• Women typically urinate in a wider stream than men due to having sex and giving birth. Centuries ago, the stream of the urine was used as a test to determine a woman’s virginity. If she urinated like a man, she was thought to be a virgin.[2]
  • Men who pierce their penis may alter their urine stream. The piercing may cause spraying, split stream, and so on. Some men need to cover the piercing hole with a hand to urinate in a consistent stream.[2]
  • Eskimos used to use a handful of grass that had been saturated with urine to clean their teeth after eating.[1]
  • Zookeepers in Calcutta, India, were caught drugging rhinos to make them urinate more. They sold the urine as an ingredient in medicine.[1]
  • Scientists are genetically engineering mice so they can grow human drugs in the mice’s bladders and urinate them out.[1]
  • African farmers spray cow urine on cotton plants to keep insects away.[1]
  • In one Voodoo curse, a bottle is filled with the victim’s urine, pins, needles, nails, and herbs, and then wedged into a hole in the tree. The victim allegedly will develop kidney disease.[1]
  • In the 16th century, the English and Dutch used to toast someone’s health by drinking urine, or “flapdragons.”[1]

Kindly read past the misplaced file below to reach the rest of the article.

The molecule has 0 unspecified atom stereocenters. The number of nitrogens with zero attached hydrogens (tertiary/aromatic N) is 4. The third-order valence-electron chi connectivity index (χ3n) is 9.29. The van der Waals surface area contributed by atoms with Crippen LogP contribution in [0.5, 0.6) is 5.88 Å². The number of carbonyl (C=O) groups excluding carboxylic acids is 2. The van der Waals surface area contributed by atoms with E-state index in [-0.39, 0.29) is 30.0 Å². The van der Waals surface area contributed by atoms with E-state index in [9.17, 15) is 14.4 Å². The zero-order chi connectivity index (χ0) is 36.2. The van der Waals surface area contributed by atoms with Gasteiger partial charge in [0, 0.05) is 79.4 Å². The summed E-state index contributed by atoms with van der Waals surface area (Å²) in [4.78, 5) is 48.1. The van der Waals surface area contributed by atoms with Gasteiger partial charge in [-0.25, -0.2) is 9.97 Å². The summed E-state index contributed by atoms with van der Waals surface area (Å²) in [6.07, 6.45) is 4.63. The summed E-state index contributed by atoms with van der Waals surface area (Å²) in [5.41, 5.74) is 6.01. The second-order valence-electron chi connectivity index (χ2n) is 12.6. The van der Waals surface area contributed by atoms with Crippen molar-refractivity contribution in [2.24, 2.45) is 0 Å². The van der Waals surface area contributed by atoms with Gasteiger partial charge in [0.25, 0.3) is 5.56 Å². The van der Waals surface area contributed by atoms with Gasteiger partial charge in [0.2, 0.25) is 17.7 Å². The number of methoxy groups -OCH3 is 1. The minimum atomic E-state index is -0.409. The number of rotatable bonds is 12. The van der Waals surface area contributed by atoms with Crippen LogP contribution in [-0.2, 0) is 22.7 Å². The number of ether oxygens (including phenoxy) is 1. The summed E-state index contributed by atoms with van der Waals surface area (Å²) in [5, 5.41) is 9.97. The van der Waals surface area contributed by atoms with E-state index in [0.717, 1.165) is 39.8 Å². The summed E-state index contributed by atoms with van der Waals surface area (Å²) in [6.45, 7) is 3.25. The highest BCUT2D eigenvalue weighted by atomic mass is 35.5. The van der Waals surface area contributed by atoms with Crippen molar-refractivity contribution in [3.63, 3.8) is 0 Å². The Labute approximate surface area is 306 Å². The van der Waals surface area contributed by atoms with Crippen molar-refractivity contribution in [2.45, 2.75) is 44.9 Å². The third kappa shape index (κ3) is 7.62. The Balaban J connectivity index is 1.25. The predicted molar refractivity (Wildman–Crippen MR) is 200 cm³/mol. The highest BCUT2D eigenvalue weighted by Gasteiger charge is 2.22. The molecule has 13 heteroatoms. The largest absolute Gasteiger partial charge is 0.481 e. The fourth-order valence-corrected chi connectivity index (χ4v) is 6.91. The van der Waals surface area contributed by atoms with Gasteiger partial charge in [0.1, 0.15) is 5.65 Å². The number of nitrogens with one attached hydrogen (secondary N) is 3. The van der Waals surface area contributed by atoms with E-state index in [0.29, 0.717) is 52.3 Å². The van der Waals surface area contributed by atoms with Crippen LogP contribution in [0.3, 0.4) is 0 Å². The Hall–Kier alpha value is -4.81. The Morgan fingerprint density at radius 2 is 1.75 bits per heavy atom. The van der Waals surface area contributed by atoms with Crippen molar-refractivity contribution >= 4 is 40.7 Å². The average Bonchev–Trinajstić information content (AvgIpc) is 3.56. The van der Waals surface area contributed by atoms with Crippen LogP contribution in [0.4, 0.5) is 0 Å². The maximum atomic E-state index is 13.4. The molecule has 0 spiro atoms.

• The ammonia found in urine acts as a bleaching agent
  • In Ancient Rome, people would rinse their mouths with urine to whiten their teeth. An 18th-century French physician, Pierre Fauchard (the father of modern dentistry), recommended urine to relieve a toothache.[1]
  • In 1917, artist Marcel Duchamp signed a urinal and put it in an art exhibit. It has been named one of the most influential works of modern art.[1]
  • Birds have only one opening to eliminate their waste, so both their feces and urine come out together.[1]
  • Native Australians believed that the oceans are made from the urine of an angry god who tried to drown the world.[1]
  • Snakes do not have urine bladders, so their urine is voided as soon as it is made.[1]
Keyword Tags
References

1 Goodman, Susan E. Gee Whiz: It’s All about Pee. New York, NY: Penguin Group, 2006.

2 Richman, Josh and Anish Sheth, M.D. What’s My Pee Telling Me? San Francisco, CA: Chronicle Book, 2009.

3 Silverstein, Alivn, Virginia Silverstein, and Robert Silverstein. The Excretory System. New York, NY: Twenty-First Century Books, 1994.

4 Stebner, Beth.“Putting the 'p' in Pool: One in Five Adults Urinate in Swimming Pools.” Mail Online. May 31, 2012. Accessed: June 10, 2012.

5Urine.” Online Etymology Dictionary. Accessed: July 5, 2012.

6Who, What, Why: Does a Reservoir Need Emptying If Someone Urinates in It?BBC News. June 23 2011. Accessed: June 10, 2012.